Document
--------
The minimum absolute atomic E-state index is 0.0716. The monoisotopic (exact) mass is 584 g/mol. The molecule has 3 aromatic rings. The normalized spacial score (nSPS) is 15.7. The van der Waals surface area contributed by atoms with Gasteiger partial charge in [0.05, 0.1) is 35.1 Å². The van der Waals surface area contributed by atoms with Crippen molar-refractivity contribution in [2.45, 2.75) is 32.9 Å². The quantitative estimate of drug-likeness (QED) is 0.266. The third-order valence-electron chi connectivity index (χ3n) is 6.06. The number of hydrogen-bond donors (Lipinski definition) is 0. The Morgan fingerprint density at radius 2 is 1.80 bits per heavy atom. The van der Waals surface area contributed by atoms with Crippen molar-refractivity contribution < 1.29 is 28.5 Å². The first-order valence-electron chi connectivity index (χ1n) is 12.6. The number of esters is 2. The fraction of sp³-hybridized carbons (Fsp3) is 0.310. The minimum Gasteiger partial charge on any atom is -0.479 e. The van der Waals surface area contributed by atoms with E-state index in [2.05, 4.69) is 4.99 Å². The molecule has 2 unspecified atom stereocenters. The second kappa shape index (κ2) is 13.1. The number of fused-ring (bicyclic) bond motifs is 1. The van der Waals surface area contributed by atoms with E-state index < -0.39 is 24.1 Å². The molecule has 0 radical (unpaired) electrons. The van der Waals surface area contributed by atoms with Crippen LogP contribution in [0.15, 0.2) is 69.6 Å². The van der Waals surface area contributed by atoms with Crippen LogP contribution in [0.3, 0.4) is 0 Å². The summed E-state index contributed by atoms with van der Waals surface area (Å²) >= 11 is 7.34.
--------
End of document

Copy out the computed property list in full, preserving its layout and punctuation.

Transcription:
The minimum absolute atomic E-state index is 0.0716. The monoisotopic (exact) mass is 584 g/mol. The molecule has 3 aromatic rings. The normalized spacial score (nSPS) is 15.7. The van der Waals surface area contributed by atoms with Gasteiger partial charge in [0.05, 0.1) is 35.1 Å². The van der Waals surface area contributed by atoms with Crippen molar-refractivity contribution in [2.45, 2.75) is 32.9 Å². The quantitative estimate of drug-likeness (QED) is 0.266. The third-order valence-electron chi connectivity index (χ3n) is 6.06. The number of hydrogen-bond donors (Lipinski definition) is 0. The Morgan fingerprint density at radius 2 is 1.80 bits per heavy atom. The van der Waals surface area contributed by atoms with Crippen molar-refractivity contribution < 1.29 is 28.5 Å². The first-order valence-electron chi connectivity index (χ1n) is 12.6. The number of esters is 2. The fraction of sp³-hybridized carbons (Fsp3) is 0.310. The minimum Gasteiger partial charge on any atom is -0.479 e. The van der Waals surface area contributed by atoms with E-state index in [2.05, 4.69) is 4.99 Å². The molecule has 2 unspecified atom stereocenters. The second kappa shape index (κ2) is 13.1. The number of fused-ring (bicyclic) bond motifs is 1. The van der Waals surface area contributed by atoms with E-state index < -0.39 is 24.1 Å². The molecule has 0 radical (unpaired) electrons. The van der Waals surface area contributed by atoms with Crippen LogP contribution in [0.15, 0.2) is 69.6 Å². The van der Waals surface area contributed by atoms with Crippen LogP contribution in [0.3, 0.4) is 0 Å². The summed E-state index contributed by atoms with van der Waals surface area (Å²) >= 11 is 7.34.